Md. braces for higher gas prices

Regular unleaded to cost about $1.49 in U.S. this summer

April 17, 2001|By Gus G. Sentementes | Gus G. Sentementes,SUN STAFF

Katie Burley had her hand on the pump handle but her eyes on the numbers as gasoline flowed into the fuel tank of her 15-year-old blue Volvo station wagon. After the pump stopped, she tore off her receipt.

"Oh, my God, I just spent $20 on gas," said Burley, a 20-year-old student at the Maryland Institute, College of Art, who stopped last week at the Amoco station at St. Paul Street and Mount Royal Avenue in Baltimore. She said she'll be riding her bike more this summer.

In the wake of gasoline prices that exceeded $2 a gallon last year in the Midwest, motorists are bracing for another summer of volatile prices at the pump after the Organization of the Petroleum Exporting Countries announced cuts in crude oil production this month.

Despite cuts in production, gasoline inventories could rise by the end of the summer as a result of more imports and increased refinery production, said Jay Saunders, an energy analyst with Deutsche Banc Alex. Brown in Baltimore.

"However, that's not to say you're not going to see a significant rise in retail prices in the near term," he warned. "Prices will definitely go up. ... It's just a matter of how much the market will let them. I think what you'll see this summer is people driving their smaller cars on longer trips, rather than taking their SUVs to the beach."

The U.S. Department of Energy forecast last week that regular unleaded gasoline will cost an average of $1.49 per gallon nationwide from April to September. That's a few pennies shy of last summer's national average of $1.53 per gallon.

Prices on the rise

Figures released yesterday by AAA show that the average price of regular unleaded gasoline nationwide was $1.58, 10 cents a gallon higher than a year ago. AAA conducts a daily survey of 60,000 gas stations nationwide.

In Maryland, the AAA survey showed the average price of regular unleaded was $1.56 per gallon - up 11 cents from a month ago. Maryland drivers paid a record high of $1.63 per gallon in July, according to AAA.

In the past week, prices have risen an average of 6 cents a gallon in Maryland, said Myra Wieman, public affairs manager for AAA Mid-Atlantic in Towson.

"It appears that this could be some bad news for travelers, and we haven't hit the summer peak season," she said.

The AAA survey of gasoline prices in the Baltimore metropolitan area held steady at $1.53 per gallon for regular unleaded - the same as this time last year. An informal survey of Baltimore gas stations on Friday found prices for regular unleaded at $1.55 to $1.59 per gallon.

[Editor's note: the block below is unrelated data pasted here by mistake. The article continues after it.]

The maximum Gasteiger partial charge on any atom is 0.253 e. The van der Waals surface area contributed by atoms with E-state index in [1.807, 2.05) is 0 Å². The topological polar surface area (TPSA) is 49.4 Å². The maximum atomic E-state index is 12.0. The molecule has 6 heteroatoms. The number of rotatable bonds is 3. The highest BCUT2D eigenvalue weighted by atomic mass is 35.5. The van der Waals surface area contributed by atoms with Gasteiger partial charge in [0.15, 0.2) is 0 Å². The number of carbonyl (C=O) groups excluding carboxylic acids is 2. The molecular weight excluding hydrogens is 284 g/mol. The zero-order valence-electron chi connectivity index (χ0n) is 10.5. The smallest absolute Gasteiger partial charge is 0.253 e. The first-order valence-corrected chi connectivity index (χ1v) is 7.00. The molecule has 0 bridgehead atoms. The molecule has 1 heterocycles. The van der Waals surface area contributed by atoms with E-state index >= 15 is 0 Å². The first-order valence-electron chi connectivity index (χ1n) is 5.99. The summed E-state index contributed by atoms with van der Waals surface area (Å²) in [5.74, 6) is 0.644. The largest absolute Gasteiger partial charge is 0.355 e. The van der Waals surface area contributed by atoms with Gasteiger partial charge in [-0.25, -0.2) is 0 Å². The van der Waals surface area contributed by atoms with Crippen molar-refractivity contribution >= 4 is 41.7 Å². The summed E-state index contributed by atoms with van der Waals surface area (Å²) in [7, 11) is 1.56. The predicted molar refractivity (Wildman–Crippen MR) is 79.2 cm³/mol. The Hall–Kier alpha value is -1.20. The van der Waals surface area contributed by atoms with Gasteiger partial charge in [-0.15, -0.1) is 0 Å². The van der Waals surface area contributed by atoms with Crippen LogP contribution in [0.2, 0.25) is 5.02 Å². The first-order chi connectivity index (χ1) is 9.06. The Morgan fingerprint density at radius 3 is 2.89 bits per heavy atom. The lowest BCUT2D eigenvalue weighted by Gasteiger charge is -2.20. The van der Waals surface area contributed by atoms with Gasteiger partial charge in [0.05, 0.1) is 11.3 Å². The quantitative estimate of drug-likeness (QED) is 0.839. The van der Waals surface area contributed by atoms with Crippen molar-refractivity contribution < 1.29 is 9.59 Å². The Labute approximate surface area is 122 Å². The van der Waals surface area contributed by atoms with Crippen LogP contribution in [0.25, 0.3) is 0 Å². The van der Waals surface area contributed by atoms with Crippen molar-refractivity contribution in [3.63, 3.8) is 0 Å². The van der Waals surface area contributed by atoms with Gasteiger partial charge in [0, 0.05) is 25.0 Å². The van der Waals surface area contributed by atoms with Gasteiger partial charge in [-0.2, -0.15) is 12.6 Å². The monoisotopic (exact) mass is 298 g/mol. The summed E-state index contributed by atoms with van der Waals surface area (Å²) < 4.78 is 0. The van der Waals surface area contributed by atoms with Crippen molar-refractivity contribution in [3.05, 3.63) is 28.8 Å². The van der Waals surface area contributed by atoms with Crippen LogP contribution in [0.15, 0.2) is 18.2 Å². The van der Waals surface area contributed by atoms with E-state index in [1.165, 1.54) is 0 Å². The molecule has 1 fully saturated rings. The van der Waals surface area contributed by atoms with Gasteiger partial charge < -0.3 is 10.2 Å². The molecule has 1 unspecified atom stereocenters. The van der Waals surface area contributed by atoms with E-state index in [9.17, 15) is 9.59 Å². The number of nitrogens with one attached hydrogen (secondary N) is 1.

Other factors

In addition to crude oil levels, other factors affecting prices at the pump include increased summer demand, production of cleaner-burning "summer-grade" gasoline, and unforeseen distribution problems - such as a pipeline rupture - during summer months, according to petroleum industry experts.

Analysts say rising gasoline prices affect not only commuters and weekend road-trippers, but other parts of the economy, resulting in higher costs for some goods and services.

Zack Jefferson, 58, a Baltimore cabdriver, said rising gasoline prices are akin to a salary cut.

"Compared to last year, it's $10 a day more for gas for me, since I drive every day," said Jefferson, while stopped Friday at the Hess station at Charles and Lafayette streets. "That's $300 a month out of my pocket."

Jefferson said he drives longer hours to compensate.

Some factors may help keep gasoline prices in check, said John C. Felmy, chief economist for the American Petroleum Institute, an industry trade group in Washington. Fewer than normal pipeline and distribution problems could keep costs down, as could a softening economy, he said.

"Last year, we saw very strong increases in gasoline demand because of a booming economy, particularly in the Midwest," said Felmy. "We're not seeing that this year. [Gas prices] are up about 1.5 percent over last year at this time."

Summer-grade gasoline

Environmental regulations also increase the price of gasoline in summer, Felmy said. Refiners are required to make gasoline for some states, including Maryland, that burns more cleanly and does not worsen smog.

Production of summer-grade gasoline begins in February and March, said Felmy, and contributes to lower supplies and higher prices as refineries empty their tanks and switch from making winter-grade fuel.

Some motorists, however, look at rising gasoline prices from a global perspective.

"I guess last summer when it all started, it was a little disconcerting," said Pete Ferraro, 33, while filling up his Mazda MX-3 at the Enroy station on West 41st Street in Hampden. But compared to prices in Europe, "we're pretty well off."

Baltimore Sun Articles
|
|
|
Please note the green-lined linked article text has been applied commercially without any involvement from our newsroom editors, reporters or any other editorial staff.